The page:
What if you want to use interrupts? StickOS BASIC supports them also! You can configure timers to interrupt periodically and UARTs to interrupt on character transmit or receive.
The following program illustrates the use of a timer interrupt (at lines 50-60 and 130-190), and controls my toaster oven with a convenient SMT reflow temperature profile, when hooked to a K-type thermocouple thru a 100:1 op-amp!
> 10 dim target, secs
> 20 dim thermocouple as pin an0 for analog input
> 30 dim relay as pin an1 for digital output
> 40 data 512, 90, 746, 105, 894, 20, -1, -1
> 50 configure timer 0 for 1000 ms
> 60 on timer 0 gosub adjust
> 70 while target!=-1 do
> 80 sleep secs*1000
> 90 read target, secs
> 100 endwhile
> 110 let relay = 0
> 120 end
> 130 sub adjust
> 140 if thermocouple>=target then
> 150 let relay = 0
> 160 else
> 170 let relay = 1
> 180 endif
> 190 endsub
> autorun on
> autoreset on
Note that if terse code were our goal, lines 60 and 130-190 could have all been replaced with the single statement:
> 60 on timer 0 let relay = thermocouple<target
“Save” saves the program to non-volatile flash memory, “autorun on” sets the program to run automatically when the CPUStick is powered up, and “autoreset on” sets the CPUStick to automatically reset itself when it is awakened from a sleep (as opposed to continuing running the saved BASIC program from where it left off). Finally, “reset” resets the CPUStick as if it was just powered up.
Using frequency output pins bound to the DMA timers whose value can be set in hertz (Hz), you can play scales or music or whatever else you might dream up, such as:
> 10 dim oct
> 20 dim freq as pin dtin0 for frequency output
> 30 let freq = 440
> 40 for oct = 1 to 8
> 50 sleep 500
> 60 let freq = freq*105946/100000
> 70 if oct!=3&&oct!=7 then
> 80 let freq = freq*105946/100000
> 90 endif
> 100 next
> 110 let freq = 0
Which plays a single octave of the musical scale starting at A-440 (Hz).
Other StickOS features...
* on-line help
* ansi terminal line editing
* transparent line-by-line compilation and de-compilation
* full-featured debugger with breakpoints, assertions, and even edit-and-continue
* load and save up to three BASIC programs in flash
* prolong flash lifetime by storing incremental updates in RAM
* StickOS firmware self-upgrade over USB
* MCU-to-MCU flash cloning over QSPI/EzPort
Who is StickOS for?
Our main target audience for StickOS is folks doing low-volume hobbyist and educational work. Or more specifically, our main target audience is folks for whom “ease of development” (and even ease of re-development!) is significantly more important than “production cost”. Obviously, for hobbyist and educational use, there is no production!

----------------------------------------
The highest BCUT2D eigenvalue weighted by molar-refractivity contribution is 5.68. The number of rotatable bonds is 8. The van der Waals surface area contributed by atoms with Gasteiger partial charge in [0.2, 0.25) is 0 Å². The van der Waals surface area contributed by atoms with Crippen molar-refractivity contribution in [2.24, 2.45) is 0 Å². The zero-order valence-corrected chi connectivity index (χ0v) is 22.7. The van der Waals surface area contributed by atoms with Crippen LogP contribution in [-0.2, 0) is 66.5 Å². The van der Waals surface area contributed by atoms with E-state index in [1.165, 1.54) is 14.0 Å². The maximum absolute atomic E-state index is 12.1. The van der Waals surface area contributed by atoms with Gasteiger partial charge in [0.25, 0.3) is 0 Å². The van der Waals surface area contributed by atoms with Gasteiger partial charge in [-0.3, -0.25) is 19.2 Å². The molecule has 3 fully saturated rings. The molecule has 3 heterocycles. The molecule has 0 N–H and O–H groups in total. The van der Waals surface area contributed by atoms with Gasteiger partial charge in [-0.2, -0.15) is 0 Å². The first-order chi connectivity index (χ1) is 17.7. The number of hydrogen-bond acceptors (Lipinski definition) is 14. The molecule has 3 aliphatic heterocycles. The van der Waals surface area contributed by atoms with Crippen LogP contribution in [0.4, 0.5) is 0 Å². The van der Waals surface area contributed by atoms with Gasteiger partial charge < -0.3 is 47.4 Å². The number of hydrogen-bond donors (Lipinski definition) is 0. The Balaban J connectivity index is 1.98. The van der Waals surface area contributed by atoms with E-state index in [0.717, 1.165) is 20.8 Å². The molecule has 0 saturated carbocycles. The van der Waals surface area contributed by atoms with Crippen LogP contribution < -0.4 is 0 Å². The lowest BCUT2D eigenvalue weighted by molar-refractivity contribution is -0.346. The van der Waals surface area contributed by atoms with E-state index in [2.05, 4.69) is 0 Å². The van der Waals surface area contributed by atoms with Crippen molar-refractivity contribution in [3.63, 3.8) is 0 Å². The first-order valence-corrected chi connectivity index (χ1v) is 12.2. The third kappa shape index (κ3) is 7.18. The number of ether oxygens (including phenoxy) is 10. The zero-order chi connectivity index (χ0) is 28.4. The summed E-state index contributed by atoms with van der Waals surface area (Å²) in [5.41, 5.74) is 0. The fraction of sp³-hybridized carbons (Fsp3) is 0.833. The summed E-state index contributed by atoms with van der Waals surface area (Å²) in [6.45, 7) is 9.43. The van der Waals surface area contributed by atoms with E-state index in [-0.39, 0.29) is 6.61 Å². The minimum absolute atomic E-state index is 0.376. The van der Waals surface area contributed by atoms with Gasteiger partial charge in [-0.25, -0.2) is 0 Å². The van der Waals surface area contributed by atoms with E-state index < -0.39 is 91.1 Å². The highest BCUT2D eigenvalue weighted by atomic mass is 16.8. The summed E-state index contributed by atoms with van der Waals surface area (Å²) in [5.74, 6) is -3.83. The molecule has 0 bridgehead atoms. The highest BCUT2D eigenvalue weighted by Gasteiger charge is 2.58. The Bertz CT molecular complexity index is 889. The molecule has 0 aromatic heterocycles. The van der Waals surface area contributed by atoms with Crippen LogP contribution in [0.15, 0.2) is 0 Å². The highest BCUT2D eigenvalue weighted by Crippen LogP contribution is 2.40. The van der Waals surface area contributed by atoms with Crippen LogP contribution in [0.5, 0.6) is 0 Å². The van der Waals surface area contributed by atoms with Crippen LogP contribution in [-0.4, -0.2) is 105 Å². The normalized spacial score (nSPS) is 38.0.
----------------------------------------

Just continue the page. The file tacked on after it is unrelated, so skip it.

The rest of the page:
Who is StickOS *not* for?
StickOS simply doesn’t make sense for high-complexity, high-performance, high-volume, or cost-sensitive applications. By pushing the development environment to the MCU, you end up using a $6 MCU where you could have gotten by with a $1 MCU, from a performance and resource usage perspective. Likewise for high-volume applications, development costs (and “ease of development”) are nearly moot, since they are amortized over large number of production units.
Where is more information on StickOS?
See http://www.cpustick.com . You can download the S19 ColdFire binary image to flash to your M52221DEMO board, as well as a full set of documentation. There are also C source code examples for the “general purpose” parts of StickOS I thought folks would find useful, including the FTDI/USB transport device driver, S19 file parsing and self-upgrading, flash programming, QSPI/EzPort flash cloning, etc. These source files are available with no restrictions; however, we ask you don’t republish them so we c an fix bugs in the originals.
The “CPUStick” part of the website is the other half of the equation for making these projects more accessible to high-school and college age hobbyists -- it is a small (0.9” by 1.8”) PCB with the MCF52221 running StickOS, with 0.1” header pins suitable for use in either a solderless breadboard or wirewrap environment. You can download Gerber files if you want to make your own PCB.
For now, we can produce a limited number of CPUSticks for folks who want to help with beta test. We are especially seeking educators! Also, if you have other platforms you'd like us to port StickOS to, let us know that, too, as the code is easily portable!
PS The next project we’re just starting is to add a zigbee wireless daughter card (also 0.9” by 1.8”) based on the MC13201 to the CPUStick so you can remotely log in from one CPUStick to another, eliminating the need for the USB connection for all but the first CPUStick! And we’ll add QSPI support to StickOS at the same time, since that’s the MC13201 interface. I’m also considering a port to the (LQFP44) 51JM128, to save $2 and some board real estate.